By Adele Waugaman. It’s no secret that the rapid proliferation of social networks and the global spread of the mobile phone are transforming private and public sectors alike. The humanitarian world is no different.
In the music industry, network-centric technological innovations from Napster to Spotify have transformed the way we learn about, acquire, consume, and share music. Similarly, in humanitarian crises, the democratization of information through connection technologies is enabling new actors to share and act on publicly available data about the crisis, local population needs, and the humanitarian response.
In an increasingly networked world, aid organizations find themselves having to adapt to these new information flows in order to retain their traditional roles at the center of the humanitarian system. These data streams are coming from groups who traditionally have not been perceived as part of the humanitarian sector — from volunteer mapping networks like the Standby Task Force and the Humanitarian Open Streetmap Team, to the local populations themselves.
Why is crowdsourced information helpful in humanitarian emergencies?
Take, for example, the need to locate health facilities after a major disaster. In response to the Haiti earthquake, the United Nations Office for the Coordination of Humanitarian Affairs (OCHA) asked the crisismapping community to locate and plot on a map 105 health facilities whose precise location was unknown (During the earthquake many buildings were heavily damaged or destroyed, including buildings that housed important government data and their curators).
Within 35 hour of the request from OCHA, 102 of the 105 facilitates had been identified, verified using satellite imagery at 15 cm resolution, mapped, and made available in open data formats. This crowdsourcing of information condensed the time needed to complete this task from several days to just over one day, making it possible to transport the wounded to available clinics and enabling first responders in Haiti to focus their attention on other important tasks at hand.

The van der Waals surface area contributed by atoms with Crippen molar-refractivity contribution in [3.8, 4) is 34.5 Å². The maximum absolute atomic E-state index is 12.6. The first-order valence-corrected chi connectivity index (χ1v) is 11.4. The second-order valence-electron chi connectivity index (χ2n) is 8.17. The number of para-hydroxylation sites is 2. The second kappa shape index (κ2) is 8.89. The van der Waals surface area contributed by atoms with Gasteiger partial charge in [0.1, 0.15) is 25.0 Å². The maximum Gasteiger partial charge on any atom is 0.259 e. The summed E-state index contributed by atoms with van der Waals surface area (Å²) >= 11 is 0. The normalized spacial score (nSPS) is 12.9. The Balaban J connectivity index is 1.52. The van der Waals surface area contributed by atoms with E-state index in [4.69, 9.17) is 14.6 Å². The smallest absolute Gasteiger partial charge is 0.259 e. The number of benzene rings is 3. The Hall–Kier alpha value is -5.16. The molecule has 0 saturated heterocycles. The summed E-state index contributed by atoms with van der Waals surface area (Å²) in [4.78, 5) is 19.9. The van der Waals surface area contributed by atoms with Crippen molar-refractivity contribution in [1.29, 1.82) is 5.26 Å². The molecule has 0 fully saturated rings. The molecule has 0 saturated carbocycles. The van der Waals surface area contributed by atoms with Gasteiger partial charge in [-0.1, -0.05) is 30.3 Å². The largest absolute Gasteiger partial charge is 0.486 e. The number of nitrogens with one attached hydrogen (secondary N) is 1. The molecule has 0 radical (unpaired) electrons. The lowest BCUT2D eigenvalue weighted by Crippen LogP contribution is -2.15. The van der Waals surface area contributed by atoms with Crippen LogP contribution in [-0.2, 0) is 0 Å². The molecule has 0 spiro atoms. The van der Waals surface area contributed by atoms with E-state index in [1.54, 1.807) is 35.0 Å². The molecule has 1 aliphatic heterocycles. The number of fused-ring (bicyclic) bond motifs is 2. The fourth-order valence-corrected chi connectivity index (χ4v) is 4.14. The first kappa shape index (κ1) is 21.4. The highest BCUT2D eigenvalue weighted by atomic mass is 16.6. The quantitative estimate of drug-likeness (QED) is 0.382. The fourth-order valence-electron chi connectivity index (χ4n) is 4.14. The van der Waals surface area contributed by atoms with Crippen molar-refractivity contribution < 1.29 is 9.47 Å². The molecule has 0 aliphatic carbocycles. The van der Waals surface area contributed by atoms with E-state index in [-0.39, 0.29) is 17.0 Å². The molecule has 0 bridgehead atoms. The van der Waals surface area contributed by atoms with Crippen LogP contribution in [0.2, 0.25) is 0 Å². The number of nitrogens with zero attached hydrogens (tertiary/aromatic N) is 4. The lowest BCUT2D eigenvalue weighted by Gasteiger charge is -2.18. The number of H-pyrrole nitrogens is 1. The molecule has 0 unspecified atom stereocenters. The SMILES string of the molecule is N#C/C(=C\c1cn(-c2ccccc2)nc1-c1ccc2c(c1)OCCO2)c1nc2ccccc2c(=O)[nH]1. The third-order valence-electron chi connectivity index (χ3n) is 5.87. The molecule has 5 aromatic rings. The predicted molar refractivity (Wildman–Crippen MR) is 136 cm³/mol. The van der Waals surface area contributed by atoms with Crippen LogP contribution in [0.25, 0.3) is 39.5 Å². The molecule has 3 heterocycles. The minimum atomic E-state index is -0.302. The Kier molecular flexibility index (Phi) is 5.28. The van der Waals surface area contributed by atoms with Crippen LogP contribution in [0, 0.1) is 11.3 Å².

This example and numerous others are profiled in a report produced last year by a team that included OCHA, the Harvard Humanitarian Initiative, the United Nations Foundation and the Vodafone Foundation. Entitled Disaster Relief 2.0: The Future of Information-Sharing in Humanitarian Emergencies, the report looked at how emerging digital volunteers networks were reshaping information management in humanitarian crises, using the response to the 2010 earthquake in Haiti as a case study.
The report was intended as a catalyst for further dialogue and action, and indeed it provoked an immediate and wide-ranging response, from coverage in the New York Times to a community blog series and other analyses, including those highlighting perceived shortcomings.
That conversation continues, and has contributed to efforts underway to build a new Open Humanitarian Initiative that seeks to improve information sharing and information management between humanitarian organizations, affected communities, and governments in disaster-prone countries.
To advance work in this space, it is clear that this kind of cross-sector collaboration is needed, and it is essential that local populations themselves are an integral part of the discussion.
This spring, at the CDAC Network Media & Technology Fair, together with a group of experts in communications with disaster-affected populations, I discussed some areas of further exploration needed as this exciting and transformative field grows.
Significant work remains to document best practice and establish evidence-based, evolving policy and technologies which will enable new pathways of information sharing, and implement new tools in accordance with a widely accepted ethical framework that upholds fundamental humanitarian principles.
We’ve made huge strides in demonstrating the power of social networks and open data to positively transform information management in humanitarian aid. With further research, collaboration, and investment from the private and donor community, strengthened community resilience and smarter disaster response is within reach.
Adele Waugaman is an independent consultant and fellow at the Harvard Humanitarian Initiative. Previously, she managed the United Nations Foundation and Vodafone Foundation Technology Partnership, one of the first and largest public-private partnerships leveraging wireless ICT to support and strengthen UN health and humanitarian work. Finder her on Twitter at @mobilizing or @Tech4Dev.